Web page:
I saw the sign

While studying abroad in Córdoba, Argentina, we had the opportunity to travel around the country during our free time.  As we traveled, I began to notice the signage; bus stops, cross walks, graffiti, and translated signs.  In highly trafficked tourist areas there were many signs in various languages.  In these places I noticed that the signs translated from Spanish to English, were not always translated correctly, which made me wonder, how often do we also make those mistakes?  However, although some words were missing, one could understand the message!

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los taxistas

It’s about that time….you know what time I mean…election time.  Well, Election Day is some nine months away but we get to hear about all the candidates, all the scandals, all the snide remarks….etc. And I will be the last one to give away my political views, but I do remember where I was this time four years ago.  I was in Cordoba, Argentina…studying abroad and only hearing news from the U.S. every few weeks.

And where did I hear most of that news from?  The taxi drivers.  They knew more about the American political system and government than the average American (sad, but true).  Almost every time I jumped in a taxi, the driver would begin a conversation…”¿De dónde vos?”  And once he found out I was an American I was grilled on my political views and knowledge of the candidates.

I was very intrigued by some of the conversations I had in a taxi cab and probably one of the best wasn’t about politics at all but about the American people.  Once while riding in a taxi, the driver asked me about where I was from in the U.S. and the states that I’d visited.  When I replied that I had only really been up and down the East Coast he asked, “Why is it that Americans can send their children to other countries when they haven’t avidly traveled their own?”  I have to admit I was struck dumb by his response.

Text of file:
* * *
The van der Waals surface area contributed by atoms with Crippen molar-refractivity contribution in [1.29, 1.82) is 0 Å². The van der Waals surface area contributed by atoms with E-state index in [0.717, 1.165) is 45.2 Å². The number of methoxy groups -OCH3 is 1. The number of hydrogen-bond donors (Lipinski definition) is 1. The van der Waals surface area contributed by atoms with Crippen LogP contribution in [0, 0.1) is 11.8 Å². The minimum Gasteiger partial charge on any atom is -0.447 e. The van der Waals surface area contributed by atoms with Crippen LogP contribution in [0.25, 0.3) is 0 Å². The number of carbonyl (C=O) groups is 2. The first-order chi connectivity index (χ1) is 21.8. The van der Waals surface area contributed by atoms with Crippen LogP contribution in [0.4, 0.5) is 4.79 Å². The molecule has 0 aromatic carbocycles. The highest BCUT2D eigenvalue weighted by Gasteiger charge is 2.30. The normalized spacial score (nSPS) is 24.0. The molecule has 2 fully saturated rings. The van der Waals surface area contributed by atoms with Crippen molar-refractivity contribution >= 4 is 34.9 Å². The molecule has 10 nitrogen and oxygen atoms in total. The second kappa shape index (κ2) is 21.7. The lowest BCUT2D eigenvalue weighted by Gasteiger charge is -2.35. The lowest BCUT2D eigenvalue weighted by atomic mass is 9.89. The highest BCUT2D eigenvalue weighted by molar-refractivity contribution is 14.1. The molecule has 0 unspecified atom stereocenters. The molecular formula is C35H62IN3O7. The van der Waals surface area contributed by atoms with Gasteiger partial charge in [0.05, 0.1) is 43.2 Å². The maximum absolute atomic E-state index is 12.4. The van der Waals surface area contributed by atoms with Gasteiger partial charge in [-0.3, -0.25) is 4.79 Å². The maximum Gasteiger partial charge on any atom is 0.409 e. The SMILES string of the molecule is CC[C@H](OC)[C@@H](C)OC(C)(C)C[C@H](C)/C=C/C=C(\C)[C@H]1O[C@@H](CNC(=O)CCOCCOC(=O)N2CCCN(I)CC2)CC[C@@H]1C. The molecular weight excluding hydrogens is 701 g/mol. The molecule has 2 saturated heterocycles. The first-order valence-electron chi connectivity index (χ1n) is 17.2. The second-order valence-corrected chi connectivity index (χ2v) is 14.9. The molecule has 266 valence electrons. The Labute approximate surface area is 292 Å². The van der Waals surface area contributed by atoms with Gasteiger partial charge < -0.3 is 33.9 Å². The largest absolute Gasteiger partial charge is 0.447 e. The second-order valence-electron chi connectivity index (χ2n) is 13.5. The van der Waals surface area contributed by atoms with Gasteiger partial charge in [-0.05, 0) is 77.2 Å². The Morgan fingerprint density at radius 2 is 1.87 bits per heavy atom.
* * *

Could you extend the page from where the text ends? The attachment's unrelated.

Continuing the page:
At first I thought, well the U.S. is so big…and I only know a handful of people who have been to every state.  But in reality, Argentina is almost as long as the U.S. is wide and practically everyone travels all over the country by bus.  So, I guess the truth is (that most) American kids (and adults for that matter) do travel but we don’t have an extensive transport system…and only a vague concept of geography.  You can disagree with me, but ask a high school graduate to name all the capitals of every state and where to locate them on a map…better yet try other countries…and then we’ll talk.

After all my musings, I realized that the driver had a truly valid point.  So, as much as I wish I could be studying and romping around another country during this election period, I am thankful to be home and see it as an opportunity to learn more about the candidates, the economy, and government.  Thank you Mr. Taxi Cab Driver!

The Impact of Learning a Second Language

I recently found a great article about the impact of a second language education on a student’s intellectual development.  The article entitled, Impact of Second language Education on Intellectual Development, Student Achievement, Socialization and Economic Potential of Student and Province”  states that there are 5 areas where a second language education has brought a significant change.  These areas are: 1) Intellectual pontential, 2) Scholastic Achievement, 3) The student’s first language, 4) Citizenship, and 5) Economic potential. 

Not surprisingly, children who begin learning a second language at a young age develop better reading comprehension skills, problem solving skills, and social abilities.  In addition, the second language enhances the child’s native language and could also contribute to a “multilingual capability.”

I’ve also learned through my own experience that learning a second language (or multiple languages) decreases chances of developing dementia or Alzheimer’s later in life.  A few years ago I worked as a Senior Caregiver for a company in South Carolina.  One of my clients at age 93 had a comparably sharper mind and wit than her peers–a blessing her daughter contributed to her mother’s knowledge of 5 different languages. 

The lesson of these stories teach is that it’s important for you to learn a second language–if you start young it will keep your mind younger longer AND if you haven’t started yet, it isn’t too late!  Make learning a second language part of your New Year’s Resolution!

Remember with S.T.A.T. Project your first lesson is always free!

Happy New Year!

Travel Lessons Learned the Hard Way

Pack your sweatshirt please!

wayward cafe toilet paper dispenser